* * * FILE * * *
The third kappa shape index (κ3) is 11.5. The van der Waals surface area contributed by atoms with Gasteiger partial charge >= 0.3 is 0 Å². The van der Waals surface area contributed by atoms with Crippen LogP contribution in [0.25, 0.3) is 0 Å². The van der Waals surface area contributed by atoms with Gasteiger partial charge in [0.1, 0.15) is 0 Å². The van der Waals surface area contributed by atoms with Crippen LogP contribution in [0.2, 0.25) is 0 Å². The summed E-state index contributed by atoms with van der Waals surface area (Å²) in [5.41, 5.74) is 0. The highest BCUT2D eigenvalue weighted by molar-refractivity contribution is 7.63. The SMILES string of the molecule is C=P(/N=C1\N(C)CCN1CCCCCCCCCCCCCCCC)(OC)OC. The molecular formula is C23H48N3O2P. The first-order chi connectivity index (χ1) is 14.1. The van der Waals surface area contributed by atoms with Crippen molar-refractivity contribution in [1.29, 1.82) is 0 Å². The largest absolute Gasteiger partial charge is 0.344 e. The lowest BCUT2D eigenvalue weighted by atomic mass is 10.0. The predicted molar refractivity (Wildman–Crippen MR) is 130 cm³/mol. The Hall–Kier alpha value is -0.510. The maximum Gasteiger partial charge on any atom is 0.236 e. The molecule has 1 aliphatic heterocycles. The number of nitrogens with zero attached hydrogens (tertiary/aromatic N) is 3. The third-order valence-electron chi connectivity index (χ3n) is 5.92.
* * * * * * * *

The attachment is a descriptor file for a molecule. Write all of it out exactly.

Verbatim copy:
The third kappa shape index (κ3) is 11.5. The van der Waals surface area contributed by atoms with Gasteiger partial charge >= 0.3 is 0 Å². The van der Waals surface area contributed by atoms with Crippen LogP contribution in [0.25, 0.3) is 0 Å². The van der Waals surface area contributed by atoms with Gasteiger partial charge in [0.1, 0.15) is 0 Å². The van der Waals surface area contributed by atoms with Crippen LogP contribution in [0.2, 0.25) is 0 Å². The summed E-state index contributed by atoms with van der Waals surface area (Å²) in [5.41, 5.74) is 0. The highest BCUT2D eigenvalue weighted by molar-refractivity contribution is 7.63. The SMILES string of the molecule is C=P(/N=C1\N(C)CCN1CCCCCCCCCCCCCCCC)(OC)OC. The molecular formula is C23H48N3O2P. The first-order chi connectivity index (χ1) is 14.1. The van der Waals surface area contributed by atoms with Crippen molar-refractivity contribution in [1.29, 1.82) is 0 Å². The largest absolute Gasteiger partial charge is 0.344 e. The lowest BCUT2D eigenvalue weighted by atomic mass is 10.0. The predicted molar refractivity (Wildman–Crippen MR) is 130 cm³/mol. The Hall–Kier alpha value is -0.510. The maximum Gasteiger partial charge on any atom is 0.236 e. The molecule has 1 aliphatic heterocycles. The number of nitrogens with zero attached hydrogens (tertiary/aromatic N) is 3. The third-order valence-electron chi connectivity index (χ3n) is 5.92.